"It's a program that recognizes our best of the best builders,” Means said. “What we do, by promoting the Certified Professional Builder program, is helping the builders.”

Campbell said the designation sends a clear message to the market.

“I think with this program, it brings builders out who are already doing the quality work,” he said. “So a lot of it's more about how I'm working with the public.

"What can I offer you to get the quality house built? One that has a warranty that comes with it? A builder that's going to be around in the long run? So if you need to you can call me and I'll take care of it. “

The state association also has an obligation to the builders who pursue certified designation, since it's voluntary, Campbell said.

“Our responsibility is to help promote the certified builders,” he said. “So if you go to the (OSHBA) website, the only builders you're going to see listed there are our Certified Professional Builders."

The association also arranges opportunities for builders to get the required annual continuing education.

One way is by staging events such as the annual Oklahoma Building Summit & Expo held earlier this month at Cox Convention Center, where expects expounded on topics such as cloud technology and advances in home automation.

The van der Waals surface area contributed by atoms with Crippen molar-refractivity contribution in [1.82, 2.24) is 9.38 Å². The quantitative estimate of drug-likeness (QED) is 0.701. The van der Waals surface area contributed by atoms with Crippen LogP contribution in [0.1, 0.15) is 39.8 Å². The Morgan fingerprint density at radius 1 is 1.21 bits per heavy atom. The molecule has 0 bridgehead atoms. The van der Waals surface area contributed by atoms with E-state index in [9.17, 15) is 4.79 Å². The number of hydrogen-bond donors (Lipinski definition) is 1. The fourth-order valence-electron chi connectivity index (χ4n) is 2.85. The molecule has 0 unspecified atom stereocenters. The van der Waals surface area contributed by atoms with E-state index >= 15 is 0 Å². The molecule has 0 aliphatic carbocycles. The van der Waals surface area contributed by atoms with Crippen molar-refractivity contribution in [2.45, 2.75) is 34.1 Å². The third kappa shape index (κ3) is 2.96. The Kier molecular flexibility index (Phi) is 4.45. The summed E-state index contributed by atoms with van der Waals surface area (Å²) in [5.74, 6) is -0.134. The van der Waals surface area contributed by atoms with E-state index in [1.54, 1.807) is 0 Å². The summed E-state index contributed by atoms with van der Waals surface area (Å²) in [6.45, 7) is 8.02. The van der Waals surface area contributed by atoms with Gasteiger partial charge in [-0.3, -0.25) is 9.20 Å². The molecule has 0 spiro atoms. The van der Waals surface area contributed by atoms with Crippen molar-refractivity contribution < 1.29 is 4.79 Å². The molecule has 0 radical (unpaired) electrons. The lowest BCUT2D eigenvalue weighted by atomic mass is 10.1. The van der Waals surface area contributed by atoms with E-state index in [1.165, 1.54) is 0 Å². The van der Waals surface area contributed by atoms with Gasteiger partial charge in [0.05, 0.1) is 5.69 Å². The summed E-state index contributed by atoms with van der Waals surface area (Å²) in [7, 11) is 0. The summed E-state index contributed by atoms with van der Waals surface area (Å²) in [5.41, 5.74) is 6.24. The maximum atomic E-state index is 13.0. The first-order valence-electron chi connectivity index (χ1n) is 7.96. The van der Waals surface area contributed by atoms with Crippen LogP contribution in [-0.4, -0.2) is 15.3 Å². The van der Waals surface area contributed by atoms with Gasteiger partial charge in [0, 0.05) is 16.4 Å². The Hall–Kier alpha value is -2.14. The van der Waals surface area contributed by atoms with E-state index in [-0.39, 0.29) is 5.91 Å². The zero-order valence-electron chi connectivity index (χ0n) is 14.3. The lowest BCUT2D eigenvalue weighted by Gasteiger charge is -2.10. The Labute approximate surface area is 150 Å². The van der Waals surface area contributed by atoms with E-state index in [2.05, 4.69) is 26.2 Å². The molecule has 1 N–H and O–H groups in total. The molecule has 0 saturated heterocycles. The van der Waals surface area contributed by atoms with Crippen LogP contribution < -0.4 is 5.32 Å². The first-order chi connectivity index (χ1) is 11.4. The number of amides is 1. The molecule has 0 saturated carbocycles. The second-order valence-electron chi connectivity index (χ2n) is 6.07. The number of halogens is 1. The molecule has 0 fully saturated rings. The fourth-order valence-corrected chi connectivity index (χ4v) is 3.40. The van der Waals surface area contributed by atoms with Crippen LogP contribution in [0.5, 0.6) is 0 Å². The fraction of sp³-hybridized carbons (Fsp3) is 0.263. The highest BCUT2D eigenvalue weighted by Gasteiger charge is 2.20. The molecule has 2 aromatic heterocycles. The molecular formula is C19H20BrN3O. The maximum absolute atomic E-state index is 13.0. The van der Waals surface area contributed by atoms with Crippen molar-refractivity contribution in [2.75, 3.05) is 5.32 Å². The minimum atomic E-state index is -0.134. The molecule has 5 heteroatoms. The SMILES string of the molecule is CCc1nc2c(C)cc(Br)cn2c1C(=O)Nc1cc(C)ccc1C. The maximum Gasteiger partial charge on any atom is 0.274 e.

Thanks to the exposure the Certified Builder program got with the national recognition, Means said Washington state builders are considering a similar program.

"That's what you do. When you put in for a program, you're putting yourself out there, and you know somebody's going to pick up on it.”

For Campbell, the motivation for seeking the certified designation stretches back to May 3, 1999, when a massive, slow-moving tornado churned its way through central Oklahoma, leaving death and destruction in Bridge Creek, Del City, Midwest City, Moore and parts of Oklahoma City.

“What struck me — that was the first time I was involved in a disaster — was the people who came out of the woodwork who were promoting themselves as builders,” Campbell said. “And, especially over in Del City where I was building, there were a lot of people who got halfway through builds, and then those guys would disappear."

Being a Certified Builder, he said, "gives us the background to say 'Hey, I'll be here.' I've been building since 1989. So I kind of push that fact.”